Bit of a technical question for the experts out there.

Discussion in 'iMac' started by Pabs1980, Jan 2, 2013.

  1. Pabs1980, Jan 2, 2013
    Last edited: Jan 2, 2013

    macrumors newbie

    Jan 21, 2010
    Firstly thanks for reading, any help is much appreciated.

    OK, i have a late 2009 iMac, 21.5', 3.06 Ghz, 64bit with an Nvidia 9400 Geforce video card. It has a 500gb HDD. (Basically it's the entry level late 2009 iMac).

    I have taken good care of it so would like to upgrade it as much as possible and maybe get another few years out of it rather than buy a new computer which i cant really afford at the moment

    My first step is to buy either 2x, or 4x 4GB modules for a RAM upgrade, either for 12GB (2x2GB + 2x4GB) or 16GB (4x4GB).

    These are the exact explanation of the parts on the website.

    Crucial 4096MB Memory Module PC3-8500 1066MHz DDR3 Unbuffered Non-ECC CL7 204-pin SO-DIMM

    This i realise is very easy to do, but if someone could just let me know i'm going in the right direction with this that would be great.

    The big thing is a potential video card upgrade (if this is possible) vs installing a Solid State Drive.

    I read somewhere that the Nvidia 9400 actually uses the onboard memory, so my question is, would upgrading the RAM and adding a SSD actually increase the graphics capability of the machine, without having to change the video card?

    The next question is which SSD should i go for (i never use my superdrive so am happy to remove it)

    I don't play many computer games but i do watch a lot of HD movies and use the iMac to play them on a projector, so the video card thing is kinda important.

    In a nutshell, with an unchanged, as it was when it left the factory iMac like mine, what would you do to try and get another few years out of it if you were on a budget? Am i looking in the right direction, or do you have a beeter idea?

    Oh and finally, i have no issues with the teardown side of things, i've taken many computers apart in the past.

    Thanks loads for any help you can give guys :)

  2. macrumors 65816

    Lil Chillbil

    Jan 30, 2012
    Adding a ssd and ram will not increase your graphics performence, However it will increase how fast the machine transfers large files and handles large loads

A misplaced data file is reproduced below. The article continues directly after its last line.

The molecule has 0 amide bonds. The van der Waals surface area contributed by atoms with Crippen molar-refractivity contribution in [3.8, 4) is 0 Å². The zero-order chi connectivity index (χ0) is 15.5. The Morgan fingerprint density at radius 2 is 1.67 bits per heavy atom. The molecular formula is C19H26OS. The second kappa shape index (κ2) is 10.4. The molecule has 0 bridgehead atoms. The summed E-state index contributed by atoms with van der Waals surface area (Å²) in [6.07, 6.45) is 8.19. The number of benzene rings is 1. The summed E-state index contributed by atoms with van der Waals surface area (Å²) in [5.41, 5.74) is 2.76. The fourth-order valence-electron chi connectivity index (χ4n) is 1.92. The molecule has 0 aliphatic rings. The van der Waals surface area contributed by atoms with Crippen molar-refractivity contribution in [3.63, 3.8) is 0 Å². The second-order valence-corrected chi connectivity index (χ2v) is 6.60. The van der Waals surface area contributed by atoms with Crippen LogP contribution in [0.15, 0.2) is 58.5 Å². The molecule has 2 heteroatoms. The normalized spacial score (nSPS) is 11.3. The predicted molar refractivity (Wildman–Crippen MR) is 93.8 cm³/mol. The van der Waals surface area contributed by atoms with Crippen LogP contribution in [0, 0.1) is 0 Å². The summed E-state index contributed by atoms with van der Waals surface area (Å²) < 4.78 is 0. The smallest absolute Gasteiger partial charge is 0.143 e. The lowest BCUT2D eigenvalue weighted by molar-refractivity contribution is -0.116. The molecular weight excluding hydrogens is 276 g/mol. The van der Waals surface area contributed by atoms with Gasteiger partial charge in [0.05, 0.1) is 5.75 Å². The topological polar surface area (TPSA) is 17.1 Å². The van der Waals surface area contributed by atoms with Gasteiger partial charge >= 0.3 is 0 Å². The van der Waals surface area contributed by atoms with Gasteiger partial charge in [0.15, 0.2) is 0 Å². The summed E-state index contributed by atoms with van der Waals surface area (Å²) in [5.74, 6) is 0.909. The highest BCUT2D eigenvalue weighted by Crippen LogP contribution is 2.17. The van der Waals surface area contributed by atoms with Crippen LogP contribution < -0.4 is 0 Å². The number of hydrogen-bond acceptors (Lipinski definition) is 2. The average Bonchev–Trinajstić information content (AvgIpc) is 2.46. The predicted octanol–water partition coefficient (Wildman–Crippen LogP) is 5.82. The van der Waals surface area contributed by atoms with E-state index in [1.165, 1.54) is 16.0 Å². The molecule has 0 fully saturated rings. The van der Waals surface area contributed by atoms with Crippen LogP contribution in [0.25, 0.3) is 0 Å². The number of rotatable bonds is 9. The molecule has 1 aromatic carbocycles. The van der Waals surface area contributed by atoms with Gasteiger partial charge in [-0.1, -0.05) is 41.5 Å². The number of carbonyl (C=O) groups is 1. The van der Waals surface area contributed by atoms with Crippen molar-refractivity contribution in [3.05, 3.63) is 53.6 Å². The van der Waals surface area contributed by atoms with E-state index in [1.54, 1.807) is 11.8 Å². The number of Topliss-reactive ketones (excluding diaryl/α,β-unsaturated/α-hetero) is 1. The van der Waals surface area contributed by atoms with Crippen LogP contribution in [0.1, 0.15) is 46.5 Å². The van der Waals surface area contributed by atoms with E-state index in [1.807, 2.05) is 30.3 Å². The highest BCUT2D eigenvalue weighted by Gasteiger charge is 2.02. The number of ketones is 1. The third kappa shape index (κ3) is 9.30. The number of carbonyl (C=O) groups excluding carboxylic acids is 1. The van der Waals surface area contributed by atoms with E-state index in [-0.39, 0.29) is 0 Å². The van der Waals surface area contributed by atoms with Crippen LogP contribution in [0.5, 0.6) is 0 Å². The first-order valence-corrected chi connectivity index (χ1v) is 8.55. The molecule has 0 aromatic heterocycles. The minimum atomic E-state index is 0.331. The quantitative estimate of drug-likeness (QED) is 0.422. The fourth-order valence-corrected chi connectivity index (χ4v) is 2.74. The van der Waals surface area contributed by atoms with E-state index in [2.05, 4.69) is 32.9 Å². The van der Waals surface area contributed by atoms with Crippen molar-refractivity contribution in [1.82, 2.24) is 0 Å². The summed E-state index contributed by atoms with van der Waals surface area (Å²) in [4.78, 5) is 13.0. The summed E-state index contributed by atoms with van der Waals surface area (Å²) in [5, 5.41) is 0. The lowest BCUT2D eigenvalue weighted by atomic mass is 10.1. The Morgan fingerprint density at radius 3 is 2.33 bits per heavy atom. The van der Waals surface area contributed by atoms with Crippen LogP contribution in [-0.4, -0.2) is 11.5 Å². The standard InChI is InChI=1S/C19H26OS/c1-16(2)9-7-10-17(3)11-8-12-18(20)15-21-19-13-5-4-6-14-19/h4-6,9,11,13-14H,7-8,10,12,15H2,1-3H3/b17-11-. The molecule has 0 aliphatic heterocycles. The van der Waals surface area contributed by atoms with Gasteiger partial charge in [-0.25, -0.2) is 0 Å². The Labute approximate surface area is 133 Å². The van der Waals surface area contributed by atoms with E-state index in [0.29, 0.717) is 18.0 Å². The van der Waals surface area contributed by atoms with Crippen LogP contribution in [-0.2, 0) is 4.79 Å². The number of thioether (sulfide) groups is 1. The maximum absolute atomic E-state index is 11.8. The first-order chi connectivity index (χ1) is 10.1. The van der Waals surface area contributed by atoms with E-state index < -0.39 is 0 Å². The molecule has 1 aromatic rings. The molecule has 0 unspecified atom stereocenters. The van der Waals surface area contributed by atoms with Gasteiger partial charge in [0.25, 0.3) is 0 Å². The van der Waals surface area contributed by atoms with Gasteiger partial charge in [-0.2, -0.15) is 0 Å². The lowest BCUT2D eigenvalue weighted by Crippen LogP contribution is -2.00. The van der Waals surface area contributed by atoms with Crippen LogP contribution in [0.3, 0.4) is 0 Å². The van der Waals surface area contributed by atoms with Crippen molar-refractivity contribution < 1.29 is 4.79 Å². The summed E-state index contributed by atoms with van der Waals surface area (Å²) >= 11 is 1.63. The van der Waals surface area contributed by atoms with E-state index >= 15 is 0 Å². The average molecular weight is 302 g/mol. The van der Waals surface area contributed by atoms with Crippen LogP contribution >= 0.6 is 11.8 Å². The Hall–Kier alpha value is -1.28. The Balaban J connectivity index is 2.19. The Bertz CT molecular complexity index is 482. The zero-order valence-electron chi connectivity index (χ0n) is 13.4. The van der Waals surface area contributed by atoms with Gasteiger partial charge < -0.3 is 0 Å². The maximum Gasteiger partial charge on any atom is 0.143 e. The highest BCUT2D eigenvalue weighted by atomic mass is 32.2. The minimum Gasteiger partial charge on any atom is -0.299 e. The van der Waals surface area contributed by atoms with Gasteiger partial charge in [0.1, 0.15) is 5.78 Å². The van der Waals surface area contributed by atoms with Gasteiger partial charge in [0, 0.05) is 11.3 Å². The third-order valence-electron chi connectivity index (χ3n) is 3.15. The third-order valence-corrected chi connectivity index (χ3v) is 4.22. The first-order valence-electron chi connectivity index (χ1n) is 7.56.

3. thread starter macrumors newbie

    Jan 21, 2010
    Thanks for the reply.

    So if the article i read about the Nvidia 9400 card using on board memory is correct, (still not sure on that one) and the on board memory is increased, this will still not affect the performance of the card for the better? Seems odd that it would have no effect at all...

    Might be back to the drawing board then :(
  4. macrumors newbie

    Jun 26, 2012
    BC, Canada
    The graphics card has its own RAM, I doubt it is shared (but correct me if I'm wrong). Typically discrete graphics will have their own memory, and on board graphics (meaning running from the mainboard itself), will share system memory.

    BTW, I would recommend buying ram in matched pairs/size. So 4x4gb models would be my choice.
  5. thread starter macrumors newbie

    Jan 21, 2010
    Thanks for the reply.

    I've actually been reading up about this further after i posted and it looks like although the Nvidia 9400m card does have shared memory rather than its own RAM, it is essentially capped at 256mb. (can reach 512 in bootcamp or something but essentially its a 256 card)

    So is the SSD and RAM upgrade going to make any difference at all, particularly with reagrds to watching HD movies? If not, can anyone give me a yes or no answer as to whether or not the late 2009 iMac has the video card soldered onto the board, or whether i can swap it out?

    Thanks :)
  6. macrumors 65816


    Feb 3, 2010
    Canada Eh?
    The base 21.5" 9400m is built right into the Nvidia Northbridge so there are no video upgrade options. The other models with discrete graphics use an MXM video card so although they are technically able to be upgraded to compatible models within the series it is usually an expensive option and it makes more sense to just sell what you have and use the proceeds to buy what you need.

    Do you find the 9400m inadequate for watching HD movies? Is it stuttering?

    Normally the reason people are looking for faster graphics is for gaming but maybe that is not your primary concern.


    And to answer your question about SSD's be careful buying any Sandforce 2 SATA 3 based drives since there is a known compatibility issue with the Nvidia MCP79 chipset (which is what you have) where you will only get SATA 1 speeds. OCZ evidently has a patched FW to fix it but Intel and others have not and will not fix the issue. Crucial M4's or Samsung 830 seem to be recommended for the 9400m MCP79 based machines.
  7. thread starter macrumors newbie

    Jan 21, 2010
    Wow, thanks a lot for the info!